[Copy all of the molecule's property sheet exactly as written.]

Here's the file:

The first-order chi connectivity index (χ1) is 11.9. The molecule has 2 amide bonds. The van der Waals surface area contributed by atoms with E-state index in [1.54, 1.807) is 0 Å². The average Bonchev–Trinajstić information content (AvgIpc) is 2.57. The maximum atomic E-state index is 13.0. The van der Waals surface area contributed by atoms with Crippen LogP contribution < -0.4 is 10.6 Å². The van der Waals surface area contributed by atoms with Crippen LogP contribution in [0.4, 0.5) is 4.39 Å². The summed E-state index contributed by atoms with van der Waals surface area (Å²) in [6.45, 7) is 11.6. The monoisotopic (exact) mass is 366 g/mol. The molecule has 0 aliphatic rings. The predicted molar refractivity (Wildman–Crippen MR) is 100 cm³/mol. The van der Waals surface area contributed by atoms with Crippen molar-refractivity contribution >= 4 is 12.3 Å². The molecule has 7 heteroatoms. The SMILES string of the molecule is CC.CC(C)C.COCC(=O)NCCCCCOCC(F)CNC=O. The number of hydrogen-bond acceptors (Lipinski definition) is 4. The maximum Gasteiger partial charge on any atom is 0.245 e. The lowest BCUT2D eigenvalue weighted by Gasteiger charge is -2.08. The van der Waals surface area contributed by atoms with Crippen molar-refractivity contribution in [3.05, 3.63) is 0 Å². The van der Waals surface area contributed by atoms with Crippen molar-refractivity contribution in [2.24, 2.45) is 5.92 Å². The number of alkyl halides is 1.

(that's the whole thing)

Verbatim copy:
The first-order chi connectivity index (χ1) is 11.9. The molecule has 2 amide bonds. The van der Waals surface area contributed by atoms with E-state index in [1.54, 1.807) is 0 Å². The average Bonchev–Trinajstić information content (AvgIpc) is 2.57. The maximum atomic E-state index is 13.0. The van der Waals surface area contributed by atoms with Crippen LogP contribution < -0.4 is 10.6 Å². The van der Waals surface area contributed by atoms with Crippen LogP contribution in [0.4, 0.5) is 4.39 Å². The summed E-state index contributed by atoms with van der Waals surface area (Å²) in [6.45, 7) is 11.6. The monoisotopic (exact) mass is 366 g/mol. The molecule has 0 aliphatic rings. The predicted molar refractivity (Wildman–Crippen MR) is 100 cm³/mol. The van der Waals surface area contributed by atoms with Crippen molar-refractivity contribution >= 4 is 12.3 Å². The molecule has 7 heteroatoms. The SMILES string of the molecule is CC.CC(C)C.COCC(=O)NCCCCCOCC(F)CNC=O. The number of hydrogen-bond acceptors (Lipinski definition) is 4. The maximum Gasteiger partial charge on any atom is 0.245 e. The lowest BCUT2D eigenvalue weighted by Gasteiger charge is -2.08. The van der Waals surface area contributed by atoms with Crippen molar-refractivity contribution in [3.05, 3.63) is 0 Å². The van der Waals surface area contributed by atoms with Crippen molar-refractivity contribution in [2.24, 2.45) is 5.92 Å². The number of alkyl halides is 1.